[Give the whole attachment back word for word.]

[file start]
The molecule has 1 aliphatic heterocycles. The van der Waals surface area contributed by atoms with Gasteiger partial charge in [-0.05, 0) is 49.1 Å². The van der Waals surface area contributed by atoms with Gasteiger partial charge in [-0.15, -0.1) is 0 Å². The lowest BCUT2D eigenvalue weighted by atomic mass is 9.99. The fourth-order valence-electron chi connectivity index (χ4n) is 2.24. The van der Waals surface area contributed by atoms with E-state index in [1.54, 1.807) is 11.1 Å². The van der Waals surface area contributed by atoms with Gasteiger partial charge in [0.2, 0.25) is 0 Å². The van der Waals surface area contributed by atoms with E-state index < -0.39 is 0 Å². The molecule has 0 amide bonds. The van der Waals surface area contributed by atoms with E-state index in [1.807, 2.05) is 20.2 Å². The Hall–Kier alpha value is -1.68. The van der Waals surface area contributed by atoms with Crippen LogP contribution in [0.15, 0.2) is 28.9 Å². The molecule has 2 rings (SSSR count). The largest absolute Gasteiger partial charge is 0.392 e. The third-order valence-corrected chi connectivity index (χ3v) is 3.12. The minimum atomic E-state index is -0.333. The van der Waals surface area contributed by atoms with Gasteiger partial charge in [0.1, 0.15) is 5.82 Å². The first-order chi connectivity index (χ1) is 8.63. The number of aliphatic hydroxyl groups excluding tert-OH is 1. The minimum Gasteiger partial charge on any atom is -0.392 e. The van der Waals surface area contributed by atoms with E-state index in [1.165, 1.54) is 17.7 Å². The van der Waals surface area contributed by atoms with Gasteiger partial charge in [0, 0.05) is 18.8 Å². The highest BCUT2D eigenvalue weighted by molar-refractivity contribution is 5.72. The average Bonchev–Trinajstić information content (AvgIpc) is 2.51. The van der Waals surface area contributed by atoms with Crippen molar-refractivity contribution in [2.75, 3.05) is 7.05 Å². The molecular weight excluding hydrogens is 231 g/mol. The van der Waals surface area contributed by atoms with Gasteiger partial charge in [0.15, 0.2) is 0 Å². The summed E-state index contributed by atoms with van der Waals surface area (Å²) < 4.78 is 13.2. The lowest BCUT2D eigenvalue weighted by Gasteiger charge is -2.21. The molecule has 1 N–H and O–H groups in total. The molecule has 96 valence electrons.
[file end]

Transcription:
The molecule has 1 aliphatic heterocycles. The van der Waals surface area contributed by atoms with Gasteiger partial charge in [-0.05, 0) is 49.1 Å². The van der Waals surface area contributed by atoms with Gasteiger partial charge in [-0.15, -0.1) is 0 Å². The lowest BCUT2D eigenvalue weighted by atomic mass is 9.99. The fourth-order valence-electron chi connectivity index (χ4n) is 2.24. The van der Waals surface area contributed by atoms with E-state index in [1.54, 1.807) is 11.1 Å². The van der Waals surface area contributed by atoms with Gasteiger partial charge in [0.2, 0.25) is 0 Å². The van der Waals surface area contributed by atoms with E-state index < -0.39 is 0 Å². The molecule has 0 amide bonds. The van der Waals surface area contributed by atoms with E-state index in [1.807, 2.05) is 20.2 Å². The Hall–Kier alpha value is -1.68. The van der Waals surface area contributed by atoms with Crippen LogP contribution in [0.15, 0.2) is 28.9 Å². The molecule has 2 rings (SSSR count). The largest absolute Gasteiger partial charge is 0.392 e. The third-order valence-corrected chi connectivity index (χ3v) is 3.12. The minimum atomic E-state index is -0.333. The van der Waals surface area contributed by atoms with Gasteiger partial charge in [0.1, 0.15) is 5.82 Å². The first-order chi connectivity index (χ1) is 8.63. The number of aliphatic hydroxyl groups excluding tert-OH is 1. The minimum Gasteiger partial charge on any atom is -0.392 e. The van der Waals surface area contributed by atoms with E-state index in [1.165, 1.54) is 17.7 Å². The van der Waals surface area contributed by atoms with Gasteiger partial charge in [0, 0.05) is 18.8 Å². The highest BCUT2D eigenvalue weighted by molar-refractivity contribution is 5.72. The average Bonchev–Trinajstić information content (AvgIpc) is 2.51. The van der Waals surface area contributed by atoms with Crippen molar-refractivity contribution in [2.75, 3.05) is 7.05 Å². The molecular weight excluding hydrogens is 231 g/mol. The van der Waals surface area contributed by atoms with Gasteiger partial charge in [0.15, 0.2) is 0 Å². The summed E-state index contributed by atoms with van der Waals surface area (Å²) < 4.78 is 13.2. The lowest BCUT2D eigenvalue weighted by Gasteiger charge is -2.21. The molecule has 1 N–H and O–H groups in total. The molecule has 96 valence electrons.